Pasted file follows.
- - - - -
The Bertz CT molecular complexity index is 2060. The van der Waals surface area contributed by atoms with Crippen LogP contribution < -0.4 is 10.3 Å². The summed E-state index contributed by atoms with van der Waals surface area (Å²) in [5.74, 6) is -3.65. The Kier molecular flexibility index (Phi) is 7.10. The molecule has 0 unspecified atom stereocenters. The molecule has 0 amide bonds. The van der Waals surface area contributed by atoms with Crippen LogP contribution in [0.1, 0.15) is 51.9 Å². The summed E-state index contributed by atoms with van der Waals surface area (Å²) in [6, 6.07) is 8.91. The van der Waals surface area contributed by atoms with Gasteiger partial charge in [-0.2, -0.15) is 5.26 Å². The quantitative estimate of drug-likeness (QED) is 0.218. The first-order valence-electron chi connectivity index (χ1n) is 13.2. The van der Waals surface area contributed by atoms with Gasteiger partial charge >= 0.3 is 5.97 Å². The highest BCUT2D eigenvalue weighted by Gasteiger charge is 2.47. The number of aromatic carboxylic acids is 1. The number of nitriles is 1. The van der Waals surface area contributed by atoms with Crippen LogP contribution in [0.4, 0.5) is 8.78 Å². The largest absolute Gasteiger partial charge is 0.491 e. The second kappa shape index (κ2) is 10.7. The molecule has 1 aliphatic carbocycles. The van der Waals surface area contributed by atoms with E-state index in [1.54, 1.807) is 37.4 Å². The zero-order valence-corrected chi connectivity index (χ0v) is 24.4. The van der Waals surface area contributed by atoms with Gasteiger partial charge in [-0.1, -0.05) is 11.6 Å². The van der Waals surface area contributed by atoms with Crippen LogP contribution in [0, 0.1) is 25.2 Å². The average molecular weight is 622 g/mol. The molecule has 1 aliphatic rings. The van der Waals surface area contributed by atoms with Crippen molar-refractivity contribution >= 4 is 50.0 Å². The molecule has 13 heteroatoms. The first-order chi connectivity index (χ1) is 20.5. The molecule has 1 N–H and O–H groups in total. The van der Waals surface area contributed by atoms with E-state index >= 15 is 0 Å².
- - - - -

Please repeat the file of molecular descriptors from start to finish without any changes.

The Bertz CT molecular complexity index is 2060. The van der Waals surface area contributed by atoms with Crippen LogP contribution < -0.4 is 10.3 Å². The summed E-state index contributed by atoms with van der Waals surface area (Å²) in [5.74, 6) is -3.65. The Kier molecular flexibility index (Phi) is 7.10. The molecule has 0 unspecified atom stereocenters. The molecule has 0 amide bonds. The van der Waals surface area contributed by atoms with Crippen LogP contribution in [0.1, 0.15) is 51.9 Å². The summed E-state index contributed by atoms with van der Waals surface area (Å²) in [6, 6.07) is 8.91. The van der Waals surface area contributed by atoms with Gasteiger partial charge in [-0.2, -0.15) is 5.26 Å². The quantitative estimate of drug-likeness (QED) is 0.218. The first-order valence-electron chi connectivity index (χ1n) is 13.2. The van der Waals surface area contributed by atoms with Gasteiger partial charge >= 0.3 is 5.97 Å². The highest BCUT2D eigenvalue weighted by Gasteiger charge is 2.47. The number of aromatic carboxylic acids is 1. The number of nitriles is 1. The van der Waals surface area contributed by atoms with Crippen LogP contribution in [0.4, 0.5) is 8.78 Å². The largest absolute Gasteiger partial charge is 0.491 e. The second kappa shape index (κ2) is 10.7. The molecule has 1 aliphatic carbocycles. The van der Waals surface area contributed by atoms with E-state index in [1.54, 1.807) is 37.4 Å². The zero-order valence-corrected chi connectivity index (χ0v) is 24.4. The van der Waals surface area contributed by atoms with Gasteiger partial charge in [-0.1, -0.05) is 11.6 Å². The van der Waals surface area contributed by atoms with Crippen LogP contribution in [0, 0.1) is 25.2 Å². The average molecular weight is 622 g/mol. The molecule has 1 aliphatic rings. The van der Waals surface area contributed by atoms with Crippen molar-refractivity contribution >= 4 is 50.0 Å². The molecule has 13 heteroatoms. The first-order chi connectivity index (χ1) is 20.5. The molecule has 1 N–H and O–H groups in total. The van der Waals surface area contributed by atoms with E-state index >= 15 is 0 Å².